Y’all, I am not kidding: this is the best Thanksgiving stuffing I’ve ever had!
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Let’s talk stuffing.
Growing up, I was NOT a fan. It was gross and soggy and weird and by far the least interesting side dish on the Thanksgiving table. There was a version that came down from generations past that no one ever questioned changing because Granny made it this way and we went along with it and kiddo Emma just had double mashed potatoes instead.
Our first Thanksgiving in Oklahoma we straight up didn’t have stuffing because neither Logan or I actually liked the stuff and it was just the two us. (Yes, I cooked a full Thanksgiving dinner for the two us because we’d moved to town a week before. I love Thanksgiving that much.)
But as I expanded my Thanksgiving dinner repertoire, I realized that enough people love it that it was worth figuring out what exactly makes a great stuffing. I had to know what people love about Thanksgiving stuffing. So I started experimenting.
The basics of stuffing aren’t complicated: bread, celery, onions, usually sausage, and seasonings. So I started experimenting, and this is what I came up with!
This stuffing is NOT your grandma’s soggy stuffing, on so many levels. It’s got the crispness of really good crusty bread with a slight softness of the baking process and amazing caramelization that shows up on the bottom of the dish, making it warm and comforting and cravable without getting mushy.
I’ve also realized the smell I associate most with Thanksgiving is STUFFING. Who am I?? I don’t even like stuffing!!! But as this baby bakes up, tell me you don’t start drooling over the combination of onions, sage, sausage and parsley bubbling away in the oven.
Best of all? The morning after, throw a couple of fried eggs on top of a bowl of stuffing and it becomes a fantastic breakfast option!
A few tips for truly excellent stuffing:
Don’t cook it inside the bird! First off, soggy city and that’s too gross. Plus, it’ll get wayyyy too overcooked in the process of cooking the turkey.
Let the bread get pretty dry, and don’t skip the oven part. You want to make this with bread that’s almost croutons. I chose to use baguettes to maximize the crust to inside ratio. I used about one and a half baguettes – you can base it on weight (roughly 1 lb of bread) or on loosely filling up a 9×13 pan.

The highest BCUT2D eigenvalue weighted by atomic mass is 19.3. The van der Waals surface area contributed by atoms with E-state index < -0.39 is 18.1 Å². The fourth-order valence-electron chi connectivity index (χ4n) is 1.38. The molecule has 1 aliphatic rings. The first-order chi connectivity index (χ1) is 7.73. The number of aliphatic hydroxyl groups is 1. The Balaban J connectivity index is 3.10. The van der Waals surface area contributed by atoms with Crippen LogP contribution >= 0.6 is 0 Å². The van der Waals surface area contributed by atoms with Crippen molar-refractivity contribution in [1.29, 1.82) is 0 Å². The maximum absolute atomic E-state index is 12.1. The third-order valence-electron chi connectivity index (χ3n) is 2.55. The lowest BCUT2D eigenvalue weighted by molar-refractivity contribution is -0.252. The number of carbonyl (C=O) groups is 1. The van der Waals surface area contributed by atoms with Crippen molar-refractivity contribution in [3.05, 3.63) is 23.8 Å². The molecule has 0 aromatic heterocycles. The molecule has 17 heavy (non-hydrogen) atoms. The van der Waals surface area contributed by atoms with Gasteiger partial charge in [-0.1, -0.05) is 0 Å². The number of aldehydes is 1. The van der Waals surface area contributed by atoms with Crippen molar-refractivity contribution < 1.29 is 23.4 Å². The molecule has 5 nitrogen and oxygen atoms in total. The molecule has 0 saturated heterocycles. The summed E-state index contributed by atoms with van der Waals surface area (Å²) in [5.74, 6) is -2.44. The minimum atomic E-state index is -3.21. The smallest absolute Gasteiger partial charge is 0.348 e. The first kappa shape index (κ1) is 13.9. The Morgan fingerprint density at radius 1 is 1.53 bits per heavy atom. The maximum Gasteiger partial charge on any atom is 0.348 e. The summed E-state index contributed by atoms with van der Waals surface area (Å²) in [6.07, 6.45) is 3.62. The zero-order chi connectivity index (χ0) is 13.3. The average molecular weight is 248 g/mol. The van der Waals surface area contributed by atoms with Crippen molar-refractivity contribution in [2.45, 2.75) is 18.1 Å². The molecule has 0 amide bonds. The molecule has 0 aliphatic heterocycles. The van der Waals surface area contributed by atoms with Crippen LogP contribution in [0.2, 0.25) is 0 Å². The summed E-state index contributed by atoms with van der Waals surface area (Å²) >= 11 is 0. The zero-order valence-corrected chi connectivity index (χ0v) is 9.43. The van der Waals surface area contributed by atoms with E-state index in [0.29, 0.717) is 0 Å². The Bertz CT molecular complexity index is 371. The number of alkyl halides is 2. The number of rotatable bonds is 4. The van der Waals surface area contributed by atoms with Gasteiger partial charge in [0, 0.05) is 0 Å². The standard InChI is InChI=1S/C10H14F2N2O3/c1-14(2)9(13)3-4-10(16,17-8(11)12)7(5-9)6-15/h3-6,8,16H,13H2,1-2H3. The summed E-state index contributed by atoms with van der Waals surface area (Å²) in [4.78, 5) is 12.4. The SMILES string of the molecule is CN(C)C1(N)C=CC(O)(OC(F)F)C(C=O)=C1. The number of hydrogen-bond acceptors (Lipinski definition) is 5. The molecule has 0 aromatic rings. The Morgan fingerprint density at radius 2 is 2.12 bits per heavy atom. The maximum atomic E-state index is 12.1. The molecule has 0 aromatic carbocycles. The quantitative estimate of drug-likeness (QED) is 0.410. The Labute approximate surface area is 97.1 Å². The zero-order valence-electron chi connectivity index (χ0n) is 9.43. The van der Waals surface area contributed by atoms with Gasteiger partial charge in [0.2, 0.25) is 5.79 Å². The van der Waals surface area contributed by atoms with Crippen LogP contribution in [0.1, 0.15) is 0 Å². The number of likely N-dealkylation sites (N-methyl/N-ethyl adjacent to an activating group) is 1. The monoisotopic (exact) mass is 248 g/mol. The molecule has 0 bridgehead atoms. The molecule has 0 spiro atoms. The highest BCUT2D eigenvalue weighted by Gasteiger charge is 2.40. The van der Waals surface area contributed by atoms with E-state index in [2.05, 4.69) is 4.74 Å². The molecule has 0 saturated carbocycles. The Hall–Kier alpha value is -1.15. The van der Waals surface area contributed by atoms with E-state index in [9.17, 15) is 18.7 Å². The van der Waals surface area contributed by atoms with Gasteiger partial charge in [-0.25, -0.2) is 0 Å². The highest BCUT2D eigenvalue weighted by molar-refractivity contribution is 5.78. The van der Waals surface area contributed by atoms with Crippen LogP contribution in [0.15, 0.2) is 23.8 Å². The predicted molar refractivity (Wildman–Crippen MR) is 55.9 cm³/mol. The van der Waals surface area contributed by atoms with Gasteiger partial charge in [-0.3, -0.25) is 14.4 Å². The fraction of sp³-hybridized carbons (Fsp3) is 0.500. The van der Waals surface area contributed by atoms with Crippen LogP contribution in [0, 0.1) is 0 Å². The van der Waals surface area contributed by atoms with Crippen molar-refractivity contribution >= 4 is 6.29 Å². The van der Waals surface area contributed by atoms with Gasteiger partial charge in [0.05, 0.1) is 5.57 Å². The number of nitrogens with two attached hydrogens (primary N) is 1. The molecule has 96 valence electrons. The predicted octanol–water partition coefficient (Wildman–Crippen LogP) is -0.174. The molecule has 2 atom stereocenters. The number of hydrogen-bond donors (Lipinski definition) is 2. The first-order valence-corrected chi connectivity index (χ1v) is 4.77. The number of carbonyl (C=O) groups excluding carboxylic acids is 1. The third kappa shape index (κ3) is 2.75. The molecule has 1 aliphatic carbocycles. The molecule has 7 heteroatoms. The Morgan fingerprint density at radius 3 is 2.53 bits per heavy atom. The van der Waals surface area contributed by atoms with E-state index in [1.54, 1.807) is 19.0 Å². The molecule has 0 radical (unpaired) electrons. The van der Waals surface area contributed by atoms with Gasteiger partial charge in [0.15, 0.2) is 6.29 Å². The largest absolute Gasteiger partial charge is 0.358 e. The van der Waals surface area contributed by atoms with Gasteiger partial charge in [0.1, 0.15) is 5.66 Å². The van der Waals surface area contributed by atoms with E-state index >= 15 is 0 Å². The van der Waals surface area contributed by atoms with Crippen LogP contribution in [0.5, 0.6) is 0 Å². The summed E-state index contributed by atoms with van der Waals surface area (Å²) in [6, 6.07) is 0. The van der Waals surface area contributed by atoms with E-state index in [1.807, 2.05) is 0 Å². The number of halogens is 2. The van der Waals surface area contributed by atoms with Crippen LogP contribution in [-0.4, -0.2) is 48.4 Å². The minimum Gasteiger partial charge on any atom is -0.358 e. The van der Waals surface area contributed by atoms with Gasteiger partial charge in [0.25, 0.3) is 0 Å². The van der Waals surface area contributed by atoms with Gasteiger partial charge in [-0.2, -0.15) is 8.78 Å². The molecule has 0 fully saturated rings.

Fresh vs. dry herbs: the perennial question. For Thanksgiving, I’m a fan of pulling out all the stops, and fresh herbs are an easy way to go the extra mile without much more work. But when hosting – or let’s be real, pulling together a meal for a group in any scenario – I believe in doing what works! Pull out the premade pie crust, use what you’ve got. Do what works. You won’t remember the bits that make the meal simpler, you’ll remember the people and the food and the silliness.
First, the bread: cut it up into bits. For a more traditional stuffing texture, cut it smaller. But I like it a little chunkier and went with 3/4-inch cubes.
Pre-cooking each bit separately allows the flavors and textures to develop – don’t skip this!
As each ingredient is ready, throw it in a bowl, then toss everything!
That’s it! Like all the best recipes, you can adjust the numbers to fit your tastes.
Bonus: serve this the morning after with fried eggs on top for the best breakfast ever. Seriously, so cravable and good – essentially it’s a hash with bread instead of potatoes
The Best Thanksgiving Stuffing
- 1 lb baguette crusty bread
- 1 lb Italian sausage or breakfast sausage, removed from links if necessary
- 2 onions diced
- 5 celery sticks, cut thin
- 1/2 cup butter 1 stick
- 2 eggs
- 2 cups chicken broth
- 2 tsp sage dried
- 1 tsp thyme dried
- 1 tsp rosemary dried
- 1/2 cup parsley fresh
- 1/2 tsp salt
- 1/4 tsp pepper
- Cut the bread into 3/4 inch cubes and leave out overnight to get stale. You can also start with stale bread here.
- Preheat the oven to 300°F and toss the bread onto a baking pan. Cook for 15 minutes, toss and cook for 10 more. You want it to be nearly croutons. When it's done, set aside and heat oven up to 350ºF.
- While the bread crisps, heat a large skillet and brown the sausage, breaking the meat into bits with a spatula as it cooks. When it's fully browned, transfer to a bowl and set aside.
- In the hot skillet, melt the butter and add onion and celery. Saute for 10 minutes, stirring regularly.
- Add the bread and the veggies to the bowl with sausage. In another smaller bowl, combine the beaten eggs, broth, and seasonsings. Once combined, pour over the bread mixture and stir gently but thoroughly.
- Bake 30 minutes covered with foil, then another 20-30 minutes until bread is browned on top and a thermometer reads 160ºF when inserted.
Need more Thanksgiving inspiration? Check out the side dishes page!